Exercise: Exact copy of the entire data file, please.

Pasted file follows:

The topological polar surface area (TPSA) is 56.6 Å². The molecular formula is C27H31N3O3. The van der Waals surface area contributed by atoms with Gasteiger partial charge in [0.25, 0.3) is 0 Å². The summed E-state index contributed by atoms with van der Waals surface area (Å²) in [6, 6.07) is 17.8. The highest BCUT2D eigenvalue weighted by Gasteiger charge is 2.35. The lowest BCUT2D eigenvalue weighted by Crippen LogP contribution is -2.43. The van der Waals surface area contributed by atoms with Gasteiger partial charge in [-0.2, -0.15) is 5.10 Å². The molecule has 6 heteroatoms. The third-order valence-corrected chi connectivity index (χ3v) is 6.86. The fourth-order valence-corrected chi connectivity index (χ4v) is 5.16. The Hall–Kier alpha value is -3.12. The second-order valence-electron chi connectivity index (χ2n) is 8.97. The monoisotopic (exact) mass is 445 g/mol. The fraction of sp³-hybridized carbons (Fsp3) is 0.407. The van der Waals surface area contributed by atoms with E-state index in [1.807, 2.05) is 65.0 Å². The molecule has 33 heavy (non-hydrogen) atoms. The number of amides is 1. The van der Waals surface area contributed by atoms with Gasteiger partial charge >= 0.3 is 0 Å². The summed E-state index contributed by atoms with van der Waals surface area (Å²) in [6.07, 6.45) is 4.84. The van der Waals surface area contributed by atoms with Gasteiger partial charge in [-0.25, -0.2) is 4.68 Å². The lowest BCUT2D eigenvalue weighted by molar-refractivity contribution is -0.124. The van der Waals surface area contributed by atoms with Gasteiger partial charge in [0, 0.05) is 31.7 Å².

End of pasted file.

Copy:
The topological polar surface area (TPSA) is 56.6 Å². The molecular formula is C27H31N3O3. The van der Waals surface area contributed by atoms with Gasteiger partial charge in [0.25, 0.3) is 0 Å². The summed E-state index contributed by atoms with van der Waals surface area (Å²) in [6, 6.07) is 17.8. The highest BCUT2D eigenvalue weighted by Gasteiger charge is 2.35. The lowest BCUT2D eigenvalue weighted by Crippen LogP contribution is -2.43. The van der Waals surface area contributed by atoms with Gasteiger partial charge in [-0.2, -0.15) is 5.10 Å². The molecule has 6 heteroatoms. The third-order valence-corrected chi connectivity index (χ3v) is 6.86. The fourth-order valence-corrected chi connectivity index (χ4v) is 5.16. The Hall–Kier alpha value is -3.12. The second-order valence-electron chi connectivity index (χ2n) is 8.97. The monoisotopic (exact) mass is 445 g/mol. The fraction of sp³-hybridized carbons (Fsp3) is 0.407. The van der Waals surface area contributed by atoms with E-state index in [1.807, 2.05) is 65.0 Å². The molecule has 33 heavy (non-hydrogen) atoms. The number of amides is 1. The van der Waals surface area contributed by atoms with Gasteiger partial charge >= 0.3 is 0 Å². The summed E-state index contributed by atoms with van der Waals surface area (Å²) in [6.07, 6.45) is 4.84. The van der Waals surface area contributed by atoms with Gasteiger partial charge in [-0.25, -0.2) is 4.68 Å². The lowest BCUT2D eigenvalue weighted by molar-refractivity contribution is -0.124. The van der Waals surface area contributed by atoms with Gasteiger partial charge in [0, 0.05) is 31.7 Å².